The administrative capitals are The vast majority of the state’s territory is mountainous, and the physiography is divided into seven zones that are closely associated with the structural components of the western Himalayas.From southwest to northeast those zones consist of the plains, the foothills, the Pir Panjal Range, the Vale of Kashmir, the Great Himalayas zone, the upper Indus River valley, and the Karakoram Range.The range, which is still heavily glaciated, rises starkly from dry desolate plateaus that are characterized by extremes of temperature and shattered rock debris.Tags: Used Car Dealer Business PlanEssay Child Labor During Industrial RevolutionBusiness Plan Financial Section ExampleDo My Homework AssignmentHow To Write An Academic Research ProposalCritical Thinking PuzzlesPersonal Statement Uc DavisCompany Law AssignmentArgumentative Essay PaperUsing Proportions To Solve Problems
During Pleistocene times it was occupied at times by a body of water known as Lake Karewa; it is now filled by lacustrine (still water) sediments as well as alluvium deposited by the upper Jhelum River. The climate is characterized by annual precipitation of about 30 inches (750 mm), derived partially from the summer monsoon and partially from storms associated with winter low-pressure systems. Temperatures vary considerably by elevation; at Srinagar the average minimum temperature is in the upper 20s F (about −2 °C) in January, and the average maximum is in the upper 80s F (about 31 °C) in July.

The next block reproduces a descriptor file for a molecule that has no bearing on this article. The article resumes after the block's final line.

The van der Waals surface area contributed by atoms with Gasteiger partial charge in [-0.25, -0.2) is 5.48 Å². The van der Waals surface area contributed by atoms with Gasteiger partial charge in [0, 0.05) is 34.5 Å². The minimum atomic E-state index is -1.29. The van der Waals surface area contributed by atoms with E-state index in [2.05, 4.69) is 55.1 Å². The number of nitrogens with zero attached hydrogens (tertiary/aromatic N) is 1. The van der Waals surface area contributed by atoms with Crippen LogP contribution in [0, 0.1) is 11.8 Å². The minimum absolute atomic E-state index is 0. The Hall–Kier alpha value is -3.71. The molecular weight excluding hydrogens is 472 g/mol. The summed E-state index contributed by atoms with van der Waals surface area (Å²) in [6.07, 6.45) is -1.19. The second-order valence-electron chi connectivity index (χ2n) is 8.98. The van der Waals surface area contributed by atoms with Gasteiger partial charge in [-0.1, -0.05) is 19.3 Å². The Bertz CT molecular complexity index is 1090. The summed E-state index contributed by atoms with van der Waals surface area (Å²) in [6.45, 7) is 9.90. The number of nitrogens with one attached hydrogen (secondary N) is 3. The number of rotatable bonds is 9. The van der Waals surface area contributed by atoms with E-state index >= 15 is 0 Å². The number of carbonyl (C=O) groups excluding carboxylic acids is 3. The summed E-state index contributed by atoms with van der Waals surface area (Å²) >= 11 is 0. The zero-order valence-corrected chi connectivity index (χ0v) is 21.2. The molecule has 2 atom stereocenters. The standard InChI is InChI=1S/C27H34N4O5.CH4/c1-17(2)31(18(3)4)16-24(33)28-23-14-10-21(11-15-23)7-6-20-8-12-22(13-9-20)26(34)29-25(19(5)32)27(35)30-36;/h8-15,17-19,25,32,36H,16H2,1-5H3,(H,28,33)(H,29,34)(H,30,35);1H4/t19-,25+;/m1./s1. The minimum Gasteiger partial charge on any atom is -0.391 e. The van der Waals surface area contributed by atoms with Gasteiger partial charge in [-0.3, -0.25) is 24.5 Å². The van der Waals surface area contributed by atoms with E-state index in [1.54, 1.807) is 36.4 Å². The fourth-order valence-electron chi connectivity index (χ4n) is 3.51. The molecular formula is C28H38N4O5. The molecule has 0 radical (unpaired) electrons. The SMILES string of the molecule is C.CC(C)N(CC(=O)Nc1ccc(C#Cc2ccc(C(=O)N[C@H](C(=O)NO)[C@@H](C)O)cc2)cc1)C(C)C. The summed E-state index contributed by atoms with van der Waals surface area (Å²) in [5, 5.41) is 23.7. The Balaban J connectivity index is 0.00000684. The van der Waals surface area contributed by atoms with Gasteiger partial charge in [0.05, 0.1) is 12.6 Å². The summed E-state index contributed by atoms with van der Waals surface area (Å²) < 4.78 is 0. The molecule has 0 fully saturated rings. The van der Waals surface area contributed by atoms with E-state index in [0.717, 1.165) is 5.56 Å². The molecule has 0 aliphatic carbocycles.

Up to about 7,000 feet (2,100 metres), woodlands of deodar cedar, blue pine, walnut, willow, elm, and poplar occur.
Precipitation increases with elevation, and the lower scrubland gives way to pine forests higher up.
The Pir Panjal Range constitutes the first (southernmost) mountain rampart associated with the Himalayas in the state and is the westernmost of the Lesser Himalayas.
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The climate varies from alpine in the northeast to subtropical in the southwest.
In the alpine area, average annual precipitation is about 3 inches (75 mm), but in the subtropical zone (around Jammu) rainfall amounts to about 45 inches (1,150 mm) per year.
It has an average crest line of 12,500 feet (3,800 metres), with individual peaks rising to some 15,000 feet (4,600 metres).
Consisting of an ancient rock core of granites, gneisses, quartz rocks, and slates, it has been subject to considerable uplift and fracturing and was heavily glaciated during the Pleistocene Epoch.